4. Under Section 89 of the said Act when the order absolute is made, the right to redeem and the security of the mortgage are both extinguished. I am aware of the fact that in spite of the language of Section 89 the Courts have allowed redemption, and in the cases cited on behalf of the plaintiffs-respondents the mortgage security is said not to have been extinguished. With due deference to the learned Judges I would say that the language of the section is quite clear and distinct, and the mortgage security is extinguished when after a decree is passed on a mortgage an order absolute is made. The mortgagee instead of having the mortgage as a security on getting a decree has his right of sale under the decree. Their Lordships of the Privy Council in the case of Het Ram v. Shadi Ram 45 Ind. Cas. 798 ; 40 A. 407 ; 5 P.L.W. 88 ; 16 A.L.J. 607 ; 35 M.L.J. 1 ; 24 M.L.T. 92 ; 28 C.L.J. 188 ; (1918) M.W.N. 518 ; 20 Bom. L.R. 798; 22 C.W.N. 1033 ; 45 I.A. 130 (P.C.) say: 'The Section then provides that the defendant's right to redeem and the security shall both be extinguished.' The construction which their Lordships put on the language so used is that on the making of the order absolute the security as well as the defendant's right to redeem are both extinguished, and that for the right of the mortgagee under his security there is substituted the right to a sale conferred by the decree. After this expression of opinion it can hardly be contended that if a prior mortgagee obtains a decree and that decree is made absolute and then he takes a fresh mortgage, he can still fill back upon his first mortgage as against intermediate mortgagees. I would, therefore, hold that the plaintiffs respondents have no priority over the defendant-appellant in respect of the property purchased by his father. I would, therefore, allow the appeal.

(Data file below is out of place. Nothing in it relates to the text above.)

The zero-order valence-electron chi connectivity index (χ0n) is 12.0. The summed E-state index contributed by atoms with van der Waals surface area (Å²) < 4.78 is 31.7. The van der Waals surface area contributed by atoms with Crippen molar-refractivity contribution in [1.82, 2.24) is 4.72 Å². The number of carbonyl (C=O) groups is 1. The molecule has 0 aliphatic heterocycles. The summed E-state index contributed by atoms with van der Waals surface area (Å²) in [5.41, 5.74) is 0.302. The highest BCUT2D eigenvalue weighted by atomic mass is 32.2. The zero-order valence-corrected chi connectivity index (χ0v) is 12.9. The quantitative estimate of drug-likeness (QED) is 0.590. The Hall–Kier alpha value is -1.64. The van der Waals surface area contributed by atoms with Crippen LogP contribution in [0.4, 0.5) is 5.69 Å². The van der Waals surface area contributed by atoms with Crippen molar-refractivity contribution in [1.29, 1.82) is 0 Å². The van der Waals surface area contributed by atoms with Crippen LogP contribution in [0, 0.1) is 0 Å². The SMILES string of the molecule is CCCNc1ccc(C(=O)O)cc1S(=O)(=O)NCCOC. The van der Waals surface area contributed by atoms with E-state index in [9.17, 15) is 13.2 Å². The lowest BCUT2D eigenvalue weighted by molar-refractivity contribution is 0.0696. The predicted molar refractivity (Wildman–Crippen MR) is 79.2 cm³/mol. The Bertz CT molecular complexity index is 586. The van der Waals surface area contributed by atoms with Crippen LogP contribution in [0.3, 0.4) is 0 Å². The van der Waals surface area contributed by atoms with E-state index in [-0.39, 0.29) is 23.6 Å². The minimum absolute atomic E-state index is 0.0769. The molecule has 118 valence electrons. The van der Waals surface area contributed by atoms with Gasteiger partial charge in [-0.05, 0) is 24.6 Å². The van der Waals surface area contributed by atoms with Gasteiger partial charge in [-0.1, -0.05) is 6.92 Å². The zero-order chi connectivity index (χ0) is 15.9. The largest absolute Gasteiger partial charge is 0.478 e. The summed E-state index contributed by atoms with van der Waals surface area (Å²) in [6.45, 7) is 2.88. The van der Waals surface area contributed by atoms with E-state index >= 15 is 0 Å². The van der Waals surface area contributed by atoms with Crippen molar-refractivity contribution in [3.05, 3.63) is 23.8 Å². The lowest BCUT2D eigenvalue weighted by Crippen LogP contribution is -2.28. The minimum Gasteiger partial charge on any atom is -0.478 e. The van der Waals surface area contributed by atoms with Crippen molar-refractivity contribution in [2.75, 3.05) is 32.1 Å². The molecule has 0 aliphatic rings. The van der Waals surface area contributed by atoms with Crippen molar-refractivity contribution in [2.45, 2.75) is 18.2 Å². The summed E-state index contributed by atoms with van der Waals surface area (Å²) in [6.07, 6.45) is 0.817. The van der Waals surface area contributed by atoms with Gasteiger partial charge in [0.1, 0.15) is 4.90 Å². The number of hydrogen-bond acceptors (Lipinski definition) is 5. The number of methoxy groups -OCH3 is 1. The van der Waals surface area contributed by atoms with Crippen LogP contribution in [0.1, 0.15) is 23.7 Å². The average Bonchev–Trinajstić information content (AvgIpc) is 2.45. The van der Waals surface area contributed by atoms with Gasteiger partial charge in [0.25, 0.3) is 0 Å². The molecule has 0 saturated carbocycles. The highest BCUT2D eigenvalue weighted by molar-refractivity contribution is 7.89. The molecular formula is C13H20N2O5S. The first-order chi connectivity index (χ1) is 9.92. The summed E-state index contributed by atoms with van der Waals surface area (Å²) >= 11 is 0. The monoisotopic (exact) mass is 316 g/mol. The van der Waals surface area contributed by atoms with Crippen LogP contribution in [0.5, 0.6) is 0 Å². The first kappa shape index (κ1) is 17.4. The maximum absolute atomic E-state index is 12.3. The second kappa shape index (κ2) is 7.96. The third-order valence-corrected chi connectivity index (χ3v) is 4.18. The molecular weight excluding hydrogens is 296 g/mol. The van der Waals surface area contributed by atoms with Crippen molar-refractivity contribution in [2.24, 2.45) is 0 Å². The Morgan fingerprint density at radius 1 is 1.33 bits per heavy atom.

5. I agree that this appeal should be allowed. The suit out of which it has arisen has been brought by the plaintiffs-respondents for the purpose of recovering a debt secured by a mortgage executed in their favour in the year 1904. They are seeking to recover the mortgage money out of property which is in the possession of the defendant-appellant, under a title which runs back as far as the year 1894. It is admitted that the appellant's father got a mortgage of the property in 1894, and afterwards brought a suit for sale upon the mortgage and purchased the property himself. It is plain, therefore, that the mortgage upon which the present suit has been brought is posterior in date to the date of the mortgage under which the defendant-appellant has acquired his title. The case for the plaintiffs, however, is that by reason of certain previous mortgages with which they were concerned they have acquired priority over the defendant-appellant in respect of a sum of Rs. 155 which formed part of the consideration of the mortgage now in suit. Reference has already been made in the judgments of my learned colleagues to the history of the litigation prior to the year 1904. In the mortgage now in suit a reference is made to the suits brought by the present plaintiffs respondents in respect of the two mortgages of 1893, It is stated in the document that a preliminary decree was obtained by the present plaintiffs in the year 1893 and that an order absolute was passed in their favour in March 1899. It may, therefore, be conceded that just before the mortgage of 1904 the plaintiffs-respondents had security for the previous mortgage debts. Whether or not that previous security was kept alive after the document of 1904 was written is a question of the intention of the parties. Where there is no evidence either way it is settled law that the presumption is that the parties act for their own benefit; and so it may be said in the present case that inasmuch as a sum of Rs. 156 was still owing to the plaintiffs-respondents under the decree obtained by them in the year 1899, it was to their benefit to keep the decree alive when they took the mortgage of 1904. On the other hand the presumption arising out of the assumed benefit may be overturned by direct evidence, and I agree with my colleagues that in the document of 1904 there is language which precludes the notion that it was the intention of the plaintiffs-respondents to keep the previous security alive. I fail to understand how in the face of the language which has been used in this document, where we have an express recital to the effect that the decree had been fully paid off, it is possible for the plaintiffs-respondents here to contend that it was in their minds at the time that the previous security should be maintained.